(I have The Twilight Zone running through my head: "You're traveling through another dimension...")
Alright, I'll admit. This is weird. Maybe not Twilight Zone weird, but still. What kind of crazy eats green beans on a sandwich?
This kind, that's who. And, believe it or not, these sandwiches are so good we've made them multiple times. This has become more than just a last-ditch effort at consuming a surplus of green beans. (Though that is how they started out.) Over the course of two summers, the Green Bean Panini (or, Beanini, if you want to abbreviate) has vaulted itself to the top of the pile: when there's green beans in the house, this is the first place we turn.
And it's easy. So easy. And it's not going to heat up your whole house. Step right up, ladies and gentlemen, for this summer's miracle food, the key to happiness, the marvel of mankind, the... ok, ok, here's the recipe.
Green Bean Panini
First: Having a panini press is helpful (though not necessary) to the success of this sandwich. If you're lacking, simply do these up grilled-cheese style, in a frying pan with a little oil, turning carefully after about 5 minutes per side. Or, if you have one of those George Foreman lean mean grilling whatevers, you can use that. On with the recipe, then.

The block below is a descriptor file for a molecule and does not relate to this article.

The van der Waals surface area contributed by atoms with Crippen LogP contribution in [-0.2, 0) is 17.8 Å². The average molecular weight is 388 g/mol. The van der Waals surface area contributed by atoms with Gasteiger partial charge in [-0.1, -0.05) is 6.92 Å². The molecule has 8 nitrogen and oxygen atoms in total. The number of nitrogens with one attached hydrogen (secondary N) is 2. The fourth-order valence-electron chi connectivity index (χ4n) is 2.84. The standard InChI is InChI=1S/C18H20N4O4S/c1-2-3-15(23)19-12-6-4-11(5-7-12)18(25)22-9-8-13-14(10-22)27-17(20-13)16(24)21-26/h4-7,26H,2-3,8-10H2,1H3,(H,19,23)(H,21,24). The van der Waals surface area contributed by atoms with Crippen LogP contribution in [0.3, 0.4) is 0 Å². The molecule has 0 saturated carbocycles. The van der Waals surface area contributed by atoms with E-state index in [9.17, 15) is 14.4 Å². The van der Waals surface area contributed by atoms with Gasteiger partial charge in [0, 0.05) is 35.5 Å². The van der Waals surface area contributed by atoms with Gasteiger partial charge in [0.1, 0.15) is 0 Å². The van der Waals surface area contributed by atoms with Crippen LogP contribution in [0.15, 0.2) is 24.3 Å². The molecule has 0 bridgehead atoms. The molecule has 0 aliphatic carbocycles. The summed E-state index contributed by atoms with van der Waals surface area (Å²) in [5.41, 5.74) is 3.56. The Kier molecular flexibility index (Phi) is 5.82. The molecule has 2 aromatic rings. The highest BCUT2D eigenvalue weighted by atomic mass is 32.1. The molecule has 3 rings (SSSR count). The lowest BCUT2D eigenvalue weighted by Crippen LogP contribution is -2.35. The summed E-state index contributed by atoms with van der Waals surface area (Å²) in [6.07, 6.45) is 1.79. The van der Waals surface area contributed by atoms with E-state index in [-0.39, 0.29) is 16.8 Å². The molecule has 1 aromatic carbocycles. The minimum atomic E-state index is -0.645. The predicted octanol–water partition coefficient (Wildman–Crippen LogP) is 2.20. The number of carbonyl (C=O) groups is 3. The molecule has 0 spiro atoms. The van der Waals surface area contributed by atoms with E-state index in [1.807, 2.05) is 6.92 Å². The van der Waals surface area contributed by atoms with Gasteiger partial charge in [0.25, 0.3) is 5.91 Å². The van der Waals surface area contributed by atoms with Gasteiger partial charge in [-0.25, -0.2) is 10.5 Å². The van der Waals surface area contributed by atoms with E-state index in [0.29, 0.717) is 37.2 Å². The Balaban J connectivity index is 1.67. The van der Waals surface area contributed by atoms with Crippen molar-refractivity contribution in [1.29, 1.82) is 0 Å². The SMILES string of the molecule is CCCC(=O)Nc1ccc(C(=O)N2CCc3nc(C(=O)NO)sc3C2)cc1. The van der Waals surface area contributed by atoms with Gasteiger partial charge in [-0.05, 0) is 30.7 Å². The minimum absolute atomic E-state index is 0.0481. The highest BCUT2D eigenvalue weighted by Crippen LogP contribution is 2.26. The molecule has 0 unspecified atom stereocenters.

Bread. (Whole wheat is good, as is pumpernickle. Whatever you choose, it should be hearty.)
Cheese. (Our very favorite is Jarlsberg swiss.)
Some kind of fancy highfalutin mustard. Dijon, stoneground, whole grain, whatever. Just not that watery yellow crap.
Green beans, washed and trimmed. About 12-15 per sandwich, though it depends on the size of your bread.
Some slices of red onion
Those are the ingredients. First, give a small saucepan a spray (or a drizzle) of oil. Throw it on over medium heat, and put in the onions. Let them translucify, turning once or twice. Add the green beans, and about 1/4 cup of water. Cover, and let the beans steam for about three minutes. At this time, you should begin heating your panini press, and lay out your cheese, sliced bread, and mustard jar. When the beans are bright green, remove the lid from the pan (to evaporate any excess water) and arrange beans and onions on one slice of mustard-ed bread. Top with cheese. I'll let you decide what constitutes the proper amount of cheese. Top with a final slice of bread, and slide carefully into your panini press. Press until those oh-so-appetizing grill marks appear on the bread, and the cheese has become sufficiently oozy.
Take a bite, and be happy. See? Would I lie?